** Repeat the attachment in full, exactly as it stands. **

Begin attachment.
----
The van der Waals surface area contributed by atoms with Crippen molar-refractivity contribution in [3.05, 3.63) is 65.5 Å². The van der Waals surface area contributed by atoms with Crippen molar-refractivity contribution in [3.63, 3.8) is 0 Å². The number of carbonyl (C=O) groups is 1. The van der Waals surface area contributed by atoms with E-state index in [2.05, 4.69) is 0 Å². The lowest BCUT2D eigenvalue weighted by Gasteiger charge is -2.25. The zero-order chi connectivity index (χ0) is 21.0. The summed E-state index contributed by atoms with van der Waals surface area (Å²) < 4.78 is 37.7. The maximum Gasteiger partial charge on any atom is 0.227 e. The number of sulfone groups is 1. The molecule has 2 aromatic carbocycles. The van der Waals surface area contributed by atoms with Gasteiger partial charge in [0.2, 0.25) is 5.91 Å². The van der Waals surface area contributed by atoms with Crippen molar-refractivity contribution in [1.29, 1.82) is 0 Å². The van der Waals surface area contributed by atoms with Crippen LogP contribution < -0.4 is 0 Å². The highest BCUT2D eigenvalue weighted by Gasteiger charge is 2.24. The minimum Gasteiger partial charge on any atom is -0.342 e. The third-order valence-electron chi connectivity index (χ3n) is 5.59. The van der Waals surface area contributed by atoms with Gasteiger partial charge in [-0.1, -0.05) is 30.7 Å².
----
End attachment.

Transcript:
The van der Waals surface area contributed by atoms with Crippen molar-refractivity contribution in [3.05, 3.63) is 65.5 Å². The van der Waals surface area contributed by atoms with Crippen molar-refractivity contribution in [3.63, 3.8) is 0 Å². The number of carbonyl (C=O) groups is 1. The van der Waals surface area contributed by atoms with E-state index in [2.05, 4.69) is 0 Å². The lowest BCUT2D eigenvalue weighted by Gasteiger charge is -2.25. The zero-order chi connectivity index (χ0) is 21.0. The summed E-state index contributed by atoms with van der Waals surface area (Å²) < 4.78 is 37.7. The maximum Gasteiger partial charge on any atom is 0.227 e. The number of sulfone groups is 1. The molecule has 2 aromatic carbocycles. The van der Waals surface area contributed by atoms with Gasteiger partial charge in [0.2, 0.25) is 5.91 Å². The van der Waals surface area contributed by atoms with Crippen molar-refractivity contribution in [1.29, 1.82) is 0 Å². The van der Waals surface area contributed by atoms with Crippen LogP contribution < -0.4 is 0 Å². The highest BCUT2D eigenvalue weighted by Gasteiger charge is 2.24. The minimum Gasteiger partial charge on any atom is -0.342 e. The third-order valence-electron chi connectivity index (χ3n) is 5.59. The van der Waals surface area contributed by atoms with Gasteiger partial charge in [-0.1, -0.05) is 30.7 Å².